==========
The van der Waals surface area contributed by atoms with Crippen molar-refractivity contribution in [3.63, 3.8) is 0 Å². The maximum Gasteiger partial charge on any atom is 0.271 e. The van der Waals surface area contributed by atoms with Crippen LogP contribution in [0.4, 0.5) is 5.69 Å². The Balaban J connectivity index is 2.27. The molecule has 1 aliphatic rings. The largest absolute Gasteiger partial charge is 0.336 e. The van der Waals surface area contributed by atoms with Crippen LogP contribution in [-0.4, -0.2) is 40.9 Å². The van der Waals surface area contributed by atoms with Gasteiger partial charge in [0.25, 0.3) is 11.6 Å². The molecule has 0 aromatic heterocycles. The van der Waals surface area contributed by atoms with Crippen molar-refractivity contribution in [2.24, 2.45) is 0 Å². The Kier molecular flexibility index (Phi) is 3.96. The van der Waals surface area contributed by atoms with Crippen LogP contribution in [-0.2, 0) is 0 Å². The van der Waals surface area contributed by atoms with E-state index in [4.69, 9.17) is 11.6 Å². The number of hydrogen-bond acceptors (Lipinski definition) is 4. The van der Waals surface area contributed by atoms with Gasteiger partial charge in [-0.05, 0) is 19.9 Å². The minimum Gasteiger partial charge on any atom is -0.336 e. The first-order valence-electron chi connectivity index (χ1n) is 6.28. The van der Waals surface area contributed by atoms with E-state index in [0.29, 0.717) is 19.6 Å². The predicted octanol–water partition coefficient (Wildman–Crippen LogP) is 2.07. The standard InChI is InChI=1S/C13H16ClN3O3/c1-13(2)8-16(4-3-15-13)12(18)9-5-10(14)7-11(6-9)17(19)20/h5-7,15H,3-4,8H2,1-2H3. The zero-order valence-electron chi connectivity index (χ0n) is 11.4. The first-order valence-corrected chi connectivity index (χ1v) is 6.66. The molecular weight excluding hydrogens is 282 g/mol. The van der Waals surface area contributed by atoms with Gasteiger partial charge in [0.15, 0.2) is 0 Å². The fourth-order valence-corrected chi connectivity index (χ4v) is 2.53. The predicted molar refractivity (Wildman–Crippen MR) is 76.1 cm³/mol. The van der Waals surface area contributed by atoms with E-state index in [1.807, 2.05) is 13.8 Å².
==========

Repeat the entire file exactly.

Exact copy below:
The van der Waals surface area contributed by atoms with Crippen molar-refractivity contribution in [3.63, 3.8) is 0 Å². The maximum Gasteiger partial charge on any atom is 0.271 e. The van der Waals surface area contributed by atoms with Crippen LogP contribution in [0.4, 0.5) is 5.69 Å². The Balaban J connectivity index is 2.27. The molecule has 1 aliphatic rings. The largest absolute Gasteiger partial charge is 0.336 e. The van der Waals surface area contributed by atoms with Crippen LogP contribution in [-0.4, -0.2) is 40.9 Å². The van der Waals surface area contributed by atoms with Gasteiger partial charge in [0.25, 0.3) is 11.6 Å². The molecule has 0 aromatic heterocycles. The van der Waals surface area contributed by atoms with Crippen molar-refractivity contribution in [2.24, 2.45) is 0 Å². The Kier molecular flexibility index (Phi) is 3.96. The van der Waals surface area contributed by atoms with Crippen LogP contribution in [-0.2, 0) is 0 Å². The van der Waals surface area contributed by atoms with E-state index in [4.69, 9.17) is 11.6 Å². The number of hydrogen-bond acceptors (Lipinski definition) is 4. The van der Waals surface area contributed by atoms with Gasteiger partial charge in [-0.05, 0) is 19.9 Å². The minimum Gasteiger partial charge on any atom is -0.336 e. The first-order valence-electron chi connectivity index (χ1n) is 6.28. The van der Waals surface area contributed by atoms with E-state index in [0.29, 0.717) is 19.6 Å². The predicted octanol–water partition coefficient (Wildman–Crippen LogP) is 2.07. The standard InChI is InChI=1S/C13H16ClN3O3/c1-13(2)8-16(4-3-15-13)12(18)9-5-10(14)7-11(6-9)17(19)20/h5-7,15H,3-4,8H2,1-2H3. The zero-order valence-electron chi connectivity index (χ0n) is 11.4. The first-order valence-corrected chi connectivity index (χ1v) is 6.66. The molecular weight excluding hydrogens is 282 g/mol. The van der Waals surface area contributed by atoms with Gasteiger partial charge in [0.15, 0.2) is 0 Å². The fourth-order valence-corrected chi connectivity index (χ4v) is 2.53. The predicted molar refractivity (Wildman–Crippen MR) is 76.1 cm³/mol. The van der Waals surface area contributed by atoms with E-state index in [1.807, 2.05) is 13.8 Å².